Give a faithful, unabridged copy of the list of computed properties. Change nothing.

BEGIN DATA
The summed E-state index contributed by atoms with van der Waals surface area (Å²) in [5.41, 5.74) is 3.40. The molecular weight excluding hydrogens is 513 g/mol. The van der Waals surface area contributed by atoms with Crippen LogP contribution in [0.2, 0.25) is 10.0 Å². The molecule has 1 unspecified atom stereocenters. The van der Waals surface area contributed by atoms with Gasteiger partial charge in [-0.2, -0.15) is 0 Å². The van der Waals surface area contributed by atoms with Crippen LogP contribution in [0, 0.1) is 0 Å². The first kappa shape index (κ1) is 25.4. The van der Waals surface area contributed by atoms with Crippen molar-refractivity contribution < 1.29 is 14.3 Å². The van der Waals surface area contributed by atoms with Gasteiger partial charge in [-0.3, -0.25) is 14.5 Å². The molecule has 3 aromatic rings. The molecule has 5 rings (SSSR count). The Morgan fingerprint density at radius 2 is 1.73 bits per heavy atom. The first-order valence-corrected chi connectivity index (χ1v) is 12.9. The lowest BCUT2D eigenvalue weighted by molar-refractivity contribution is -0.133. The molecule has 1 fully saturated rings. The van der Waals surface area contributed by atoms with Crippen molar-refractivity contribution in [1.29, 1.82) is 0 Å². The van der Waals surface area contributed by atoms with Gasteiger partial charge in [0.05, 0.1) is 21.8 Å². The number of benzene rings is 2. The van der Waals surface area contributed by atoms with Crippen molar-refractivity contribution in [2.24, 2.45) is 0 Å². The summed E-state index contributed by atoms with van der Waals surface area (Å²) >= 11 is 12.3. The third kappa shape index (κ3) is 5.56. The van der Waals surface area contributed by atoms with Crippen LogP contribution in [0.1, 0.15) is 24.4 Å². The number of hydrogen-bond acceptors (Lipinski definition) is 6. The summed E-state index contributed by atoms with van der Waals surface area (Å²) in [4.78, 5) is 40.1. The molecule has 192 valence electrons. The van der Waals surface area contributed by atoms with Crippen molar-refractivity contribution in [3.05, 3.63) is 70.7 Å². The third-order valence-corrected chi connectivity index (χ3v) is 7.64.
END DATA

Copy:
The summed E-state index contributed by atoms with van der Waals surface area (Å²) in [5.41, 5.74) is 3.40. The molecular weight excluding hydrogens is 513 g/mol. The van der Waals surface area contributed by atoms with Crippen LogP contribution in [0.2, 0.25) is 10.0 Å². The molecule has 1 unspecified atom stereocenters. The van der Waals surface area contributed by atoms with Gasteiger partial charge in [-0.2, -0.15) is 0 Å². The van der Waals surface area contributed by atoms with Crippen LogP contribution in [0, 0.1) is 0 Å². The first kappa shape index (κ1) is 25.4. The van der Waals surface area contributed by atoms with Crippen molar-refractivity contribution < 1.29 is 14.3 Å². The van der Waals surface area contributed by atoms with Gasteiger partial charge in [-0.3, -0.25) is 14.5 Å². The molecule has 3 aromatic rings. The molecule has 5 rings (SSSR count). The Morgan fingerprint density at radius 2 is 1.73 bits per heavy atom. The first-order valence-corrected chi connectivity index (χ1v) is 12.9. The lowest BCUT2D eigenvalue weighted by molar-refractivity contribution is -0.133. The molecule has 1 fully saturated rings. The van der Waals surface area contributed by atoms with Crippen molar-refractivity contribution in [1.29, 1.82) is 0 Å². The van der Waals surface area contributed by atoms with Gasteiger partial charge in [0.05, 0.1) is 21.8 Å². The number of benzene rings is 2. The van der Waals surface area contributed by atoms with Crippen molar-refractivity contribution in [2.24, 2.45) is 0 Å². The summed E-state index contributed by atoms with van der Waals surface area (Å²) >= 11 is 12.3. The third kappa shape index (κ3) is 5.56. The van der Waals surface area contributed by atoms with Crippen LogP contribution in [0.1, 0.15) is 24.4 Å². The number of hydrogen-bond acceptors (Lipinski definition) is 6. The summed E-state index contributed by atoms with van der Waals surface area (Å²) in [4.78, 5) is 40.1. The molecule has 192 valence electrons. The van der Waals surface area contributed by atoms with Crippen molar-refractivity contribution in [3.05, 3.63) is 70.7 Å². The third-order valence-corrected chi connectivity index (χ3v) is 7.64.